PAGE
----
Bankrupt U.S. peanut butter plant bought by B.C. company

An American judge has approved a B.C. firm's last-minute $26-million cash offer for a New Mexico peanut butter plant that went bankrupt after a salmonella outbreak in Canada and the U.S.

American judge approves Golden Boy Foods' $26-million bid for New Mexico-based Sunland Inc.

Burnaby-based Golden Boy Foods purchased a troubled New Mexico-based peanut butter plant for $26 million at a bankrupcty auction on Wednesday.

An American judge Wednesday approved a B.C. company's last-minute $26 million cash offer for an eastern New Mexico peanut butter plant that went bankrupt after a salmonella outbreak and recall in both Canada and the U.S.

Sunland, the bankrupt plant, processed Valencia peanuts, a sweet variety that is unique to the region and preferred for natural butters because it is flavourful without additives.

It was the U.S.'s largest organic peanut butter plant and its shutdown following the salmonella outbreak in late 2012 left many stores scrambling for months to find alternative natural peanut butters.

A North Carolina firm, Hampton Farms, originally won a first round of bidding last week with a $20-million offer for the plant.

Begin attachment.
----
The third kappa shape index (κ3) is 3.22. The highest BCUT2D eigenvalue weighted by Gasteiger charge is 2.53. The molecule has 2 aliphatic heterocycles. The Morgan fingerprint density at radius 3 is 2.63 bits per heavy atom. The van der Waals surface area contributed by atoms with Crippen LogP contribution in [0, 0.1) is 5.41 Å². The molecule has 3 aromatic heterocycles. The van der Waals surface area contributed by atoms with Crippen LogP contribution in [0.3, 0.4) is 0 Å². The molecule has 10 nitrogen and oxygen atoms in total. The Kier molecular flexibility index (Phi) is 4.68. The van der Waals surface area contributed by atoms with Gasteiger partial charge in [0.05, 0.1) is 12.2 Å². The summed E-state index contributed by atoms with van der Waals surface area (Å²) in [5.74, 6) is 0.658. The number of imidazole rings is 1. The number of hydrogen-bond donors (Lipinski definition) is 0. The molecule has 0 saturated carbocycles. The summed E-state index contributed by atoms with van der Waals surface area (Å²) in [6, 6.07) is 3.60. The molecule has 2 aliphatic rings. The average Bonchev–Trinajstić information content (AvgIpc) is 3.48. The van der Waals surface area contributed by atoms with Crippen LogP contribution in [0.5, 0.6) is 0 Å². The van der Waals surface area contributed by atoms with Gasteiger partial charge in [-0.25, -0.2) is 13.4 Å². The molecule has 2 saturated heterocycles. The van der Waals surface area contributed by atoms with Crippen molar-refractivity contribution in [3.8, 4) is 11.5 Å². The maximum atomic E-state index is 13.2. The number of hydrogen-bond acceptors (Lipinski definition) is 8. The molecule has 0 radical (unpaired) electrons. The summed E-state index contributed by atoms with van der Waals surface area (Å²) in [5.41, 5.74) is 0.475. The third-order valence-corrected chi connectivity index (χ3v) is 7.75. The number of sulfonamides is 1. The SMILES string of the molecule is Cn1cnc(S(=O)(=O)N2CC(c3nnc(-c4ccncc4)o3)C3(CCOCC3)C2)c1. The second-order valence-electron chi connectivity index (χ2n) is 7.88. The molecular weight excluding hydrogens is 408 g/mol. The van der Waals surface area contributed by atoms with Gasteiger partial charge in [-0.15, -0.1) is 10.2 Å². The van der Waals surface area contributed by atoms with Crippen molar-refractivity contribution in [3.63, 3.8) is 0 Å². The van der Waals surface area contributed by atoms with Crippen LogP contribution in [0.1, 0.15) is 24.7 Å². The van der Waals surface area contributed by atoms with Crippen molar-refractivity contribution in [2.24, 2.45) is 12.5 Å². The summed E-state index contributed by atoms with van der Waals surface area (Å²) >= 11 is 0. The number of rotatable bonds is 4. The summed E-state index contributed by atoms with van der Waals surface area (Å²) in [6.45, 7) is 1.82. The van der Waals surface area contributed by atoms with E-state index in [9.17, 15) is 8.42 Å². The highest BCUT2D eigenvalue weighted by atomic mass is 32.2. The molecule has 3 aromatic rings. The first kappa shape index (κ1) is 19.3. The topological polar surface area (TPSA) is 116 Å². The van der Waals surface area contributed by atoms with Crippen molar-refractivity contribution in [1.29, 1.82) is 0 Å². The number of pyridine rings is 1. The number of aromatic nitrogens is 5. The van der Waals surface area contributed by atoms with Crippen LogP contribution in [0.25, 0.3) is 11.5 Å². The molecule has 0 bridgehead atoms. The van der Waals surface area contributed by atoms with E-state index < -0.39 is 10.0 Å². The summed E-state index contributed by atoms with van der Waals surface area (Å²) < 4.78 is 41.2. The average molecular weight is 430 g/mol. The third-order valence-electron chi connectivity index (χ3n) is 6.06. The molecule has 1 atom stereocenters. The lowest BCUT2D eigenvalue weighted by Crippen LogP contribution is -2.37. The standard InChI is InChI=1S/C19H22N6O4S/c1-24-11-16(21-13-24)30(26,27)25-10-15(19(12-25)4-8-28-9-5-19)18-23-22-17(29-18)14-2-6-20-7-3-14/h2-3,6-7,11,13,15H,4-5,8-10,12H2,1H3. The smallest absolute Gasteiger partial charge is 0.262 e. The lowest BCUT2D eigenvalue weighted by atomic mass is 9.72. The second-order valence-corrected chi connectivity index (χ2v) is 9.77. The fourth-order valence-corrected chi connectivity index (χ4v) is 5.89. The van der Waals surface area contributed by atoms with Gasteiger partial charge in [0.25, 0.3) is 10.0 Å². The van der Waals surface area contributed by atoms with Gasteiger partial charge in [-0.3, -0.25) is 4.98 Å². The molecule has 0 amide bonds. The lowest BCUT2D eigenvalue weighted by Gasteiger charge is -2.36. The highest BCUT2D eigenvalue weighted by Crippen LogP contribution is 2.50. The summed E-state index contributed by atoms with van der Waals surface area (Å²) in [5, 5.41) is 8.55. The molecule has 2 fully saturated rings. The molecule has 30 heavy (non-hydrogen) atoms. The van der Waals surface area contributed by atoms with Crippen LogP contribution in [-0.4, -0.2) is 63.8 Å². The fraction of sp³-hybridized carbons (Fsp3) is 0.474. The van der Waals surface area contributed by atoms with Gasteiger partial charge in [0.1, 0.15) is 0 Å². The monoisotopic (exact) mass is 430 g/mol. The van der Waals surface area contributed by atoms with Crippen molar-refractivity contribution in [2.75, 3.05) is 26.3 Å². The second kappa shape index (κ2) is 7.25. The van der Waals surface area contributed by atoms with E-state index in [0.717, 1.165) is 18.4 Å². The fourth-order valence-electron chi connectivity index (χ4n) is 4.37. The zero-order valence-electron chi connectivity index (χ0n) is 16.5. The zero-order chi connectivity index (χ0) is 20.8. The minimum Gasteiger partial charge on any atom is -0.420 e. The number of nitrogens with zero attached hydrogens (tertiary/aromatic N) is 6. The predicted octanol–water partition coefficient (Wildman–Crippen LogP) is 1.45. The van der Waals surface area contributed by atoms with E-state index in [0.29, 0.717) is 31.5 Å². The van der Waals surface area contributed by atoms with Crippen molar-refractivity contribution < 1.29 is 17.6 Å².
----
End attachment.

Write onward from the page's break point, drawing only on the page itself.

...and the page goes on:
But on Friday, minutes before the start of a court hearing to approve the sale, B.C.-based company Golden Boy Foods Ltd., called the bankruptcy trustee with a $25-million cash offer.

A judge then agreed to reopen the bidding for a second round on Monday after the bankruptcy trustee argued that the extra $5 million could determine whether or not unsecured creditors get any money back in the case.

At Wednesday morning's bidding, Hampton Farms increased its offer to $25.1 million under protest, but Golden Boy raised its offer another million.

Golden Boy Foods, based in Burnaby, B.C., is Western Canada's largest manufacturer of peanut butter, according to information posted on Industry Canada's website

Its products are distributed throughout Canada to major grocery chains, to industrial bakeries and to the food service sector.

Hampton Farms said is is "very disappointed" in the outcome.

A company spokesman said it would have liked to see the plant stay in U.S. hands, in order to better promote the peanut growers in New Mexico and Texas. He also said that U.S.-grown Valencia organic peanuts and peanut butter are under threat from competing, lower-priced products from China and South America.

With files from The Associated Press